AF LIVE: Spike Hill 12/18

Live Music

Ooooh, we’re having a showcase! Please join us on 12/18 at Spike Hill in Williamsburg, Brooklyn, and peep some local bands who we believe should be heard and seen. Doors are at 730 and the show is free. Below please find artist profiles of the talent we booked. We hope to see you there!


8PM: Wildcat Apollo

Wildcat Apollo

Formed in 2012 by Alex Margolin and brothers Taylor and Aaron Eichenseer, with lead singer Cat Tassini completing the indie rock/synthpop band a few months later, Wildcat Apollo released their debut full-length in October of this year. The 12-track eponymous record combines elements of garage rock and dancey shoegaze, full of catchy bass lines and innovative guitar hooks.

AF: We read that you guys are planning to make a permanent move to Austin, TX to join your bandmate Aaron. How do you anticipate that move influencing your sound, or inspiring each of you musically?

 Cat: Well, we’ll all be together, so we’ll be writing together and growing together musically and just feeling more like a unit.  I think Austin’s more relaxed vibe will definitely sink into our skin and come out in our music.  It’s Aaron, Taylor and Alex’s hometown, and even though it’s not mine, I love it there, and I think we’ll all feel really comfortable and confident.  And of course all the festivals and venues there will inspire us to be on top of our game.

AF: You all seem to share a lot of instrumental duties within the band (Cat and Alex both doing percussion and synth, Taylor and Aaron both on guitars). Do you also share songwriting duties? How do you generally go about collaborating as individual artists to create your music?

 Taylor: Everybody in our group contributes to the songwriting; there’s certainly no set process as to how we develop a new song.  It’s a mixed bag.  Sometimes there is an independent writing process going on, where one member will come to the group with a decently formed concept and everybody else is left to fill in the blanks.  Like when I was working at an after-school program and the fourth graders would take pink highlighters and glitter and brown and purple crayons to sketches I would do in my notebook.  Collaboration breeds magic.  You can’t be afraid to let your vision grow into something bigger.  But we also do a lot of jamming and recording of jamming with a loop pedal or on a computer.  This is great because it lets the music be the guide and you can turn your brain off and just let it flow and figure out what happened after the fact.  It’s how we express ourselves, by shutting up and playing.  Also, that everyone is artistically motivated in our group is a real blessing, because we hold each other accountable to be our absolute best.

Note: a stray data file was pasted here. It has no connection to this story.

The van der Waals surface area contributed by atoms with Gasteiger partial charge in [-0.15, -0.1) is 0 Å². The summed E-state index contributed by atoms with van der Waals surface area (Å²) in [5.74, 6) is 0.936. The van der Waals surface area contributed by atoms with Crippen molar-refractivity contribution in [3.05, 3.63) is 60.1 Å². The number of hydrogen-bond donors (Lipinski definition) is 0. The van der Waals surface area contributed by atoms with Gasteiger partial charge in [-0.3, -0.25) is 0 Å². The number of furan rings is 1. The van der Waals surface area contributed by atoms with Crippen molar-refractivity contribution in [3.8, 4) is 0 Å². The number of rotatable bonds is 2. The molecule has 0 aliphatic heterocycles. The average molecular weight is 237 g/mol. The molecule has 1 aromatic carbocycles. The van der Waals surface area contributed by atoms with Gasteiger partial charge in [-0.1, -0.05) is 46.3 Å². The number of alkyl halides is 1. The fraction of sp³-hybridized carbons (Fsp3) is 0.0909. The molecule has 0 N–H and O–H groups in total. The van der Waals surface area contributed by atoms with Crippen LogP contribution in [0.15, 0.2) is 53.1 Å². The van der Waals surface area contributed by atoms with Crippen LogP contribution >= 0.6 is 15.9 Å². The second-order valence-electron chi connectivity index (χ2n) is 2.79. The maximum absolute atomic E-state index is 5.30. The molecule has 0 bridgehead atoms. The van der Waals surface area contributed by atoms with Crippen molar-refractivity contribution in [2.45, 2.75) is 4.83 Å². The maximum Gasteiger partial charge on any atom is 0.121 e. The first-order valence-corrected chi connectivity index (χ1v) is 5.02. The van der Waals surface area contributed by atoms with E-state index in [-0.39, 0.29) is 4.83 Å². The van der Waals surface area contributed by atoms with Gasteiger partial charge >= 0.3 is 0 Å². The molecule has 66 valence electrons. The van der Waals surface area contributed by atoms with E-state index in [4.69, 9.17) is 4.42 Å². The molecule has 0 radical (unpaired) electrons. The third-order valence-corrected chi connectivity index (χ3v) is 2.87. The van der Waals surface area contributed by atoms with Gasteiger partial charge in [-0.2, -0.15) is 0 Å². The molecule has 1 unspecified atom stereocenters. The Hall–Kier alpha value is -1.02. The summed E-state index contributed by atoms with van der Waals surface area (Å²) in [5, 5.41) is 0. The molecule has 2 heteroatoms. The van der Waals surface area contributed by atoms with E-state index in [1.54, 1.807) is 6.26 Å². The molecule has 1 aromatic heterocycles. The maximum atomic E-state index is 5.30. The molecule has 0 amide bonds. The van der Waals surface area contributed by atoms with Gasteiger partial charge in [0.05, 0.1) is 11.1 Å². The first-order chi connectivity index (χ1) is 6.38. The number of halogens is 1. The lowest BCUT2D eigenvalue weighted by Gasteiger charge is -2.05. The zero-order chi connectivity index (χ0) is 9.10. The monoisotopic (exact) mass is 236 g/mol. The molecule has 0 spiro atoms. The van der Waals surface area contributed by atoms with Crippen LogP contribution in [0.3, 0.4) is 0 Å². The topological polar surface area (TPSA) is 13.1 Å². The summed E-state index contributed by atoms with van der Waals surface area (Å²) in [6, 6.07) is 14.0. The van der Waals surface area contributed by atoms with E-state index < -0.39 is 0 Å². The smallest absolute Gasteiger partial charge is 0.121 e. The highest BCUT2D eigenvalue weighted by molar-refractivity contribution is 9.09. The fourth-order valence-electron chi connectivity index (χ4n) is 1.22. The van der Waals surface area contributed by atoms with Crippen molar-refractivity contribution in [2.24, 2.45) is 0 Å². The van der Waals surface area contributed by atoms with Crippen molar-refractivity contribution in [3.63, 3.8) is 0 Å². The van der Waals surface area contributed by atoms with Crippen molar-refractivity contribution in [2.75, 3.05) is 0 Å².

AF: Where’s some of your current inspiration coming from?

 Cat:  I’ve been listening to Lorde, Miley Cyrus, and Sky Ferreira all week.  Taylor:  Brutally honest self-reflection.

AF: Cat, you’ve said you had no previous experience being in a band before you joined Wildcat Apollo last year. What are some of the things you’ve learned along the way, so far?

 Cat: The biggest lesson I’m learning is giving up control.  My artistic life before the band was dominated by directing.  I was doing performance and video projects where I would handle almost everything and I’d just work with a friend or two on it.  I came up with the idea, figured out all the details and made sure it all happened.  So I didn’t have to depend on anyone else.  But I missed the camaraderie of being a part of a cast and a crew.  And eventually I felt limited and wanted to work with more people, people who were better than me.  And in my the rest of my life, I was traveling and trying different jobs, floating around in the post-collegiate nebulous phase, just being totally free and independent, but also feeling confused and angsty.  And then I got drawn into the band, which sort of came out of nowhere, but gave me a great sense of belonging and gave my life a direction.  But I had to learn how to be a part of a team again and do it in a brand new context.  And that context was a group of guys who had been playing music together their whole lives, so that was intimidating.  Also I tend to have really strong artistic visions, so I had to learn to trust my bandmates and not just reject an idea because it’s different from the idea in my head.  It’s something that I’ll have to keep learning over and over again: how to disregard my perfectionist control freak instincts and just trust the process and the people around me.   Also, I recently co-directed one of our music videos and worked with Bull Moose Pictures on it, and it was a wonderful experience.  So I’m learning and I’m happy the band is giving me an opportunity to experience that.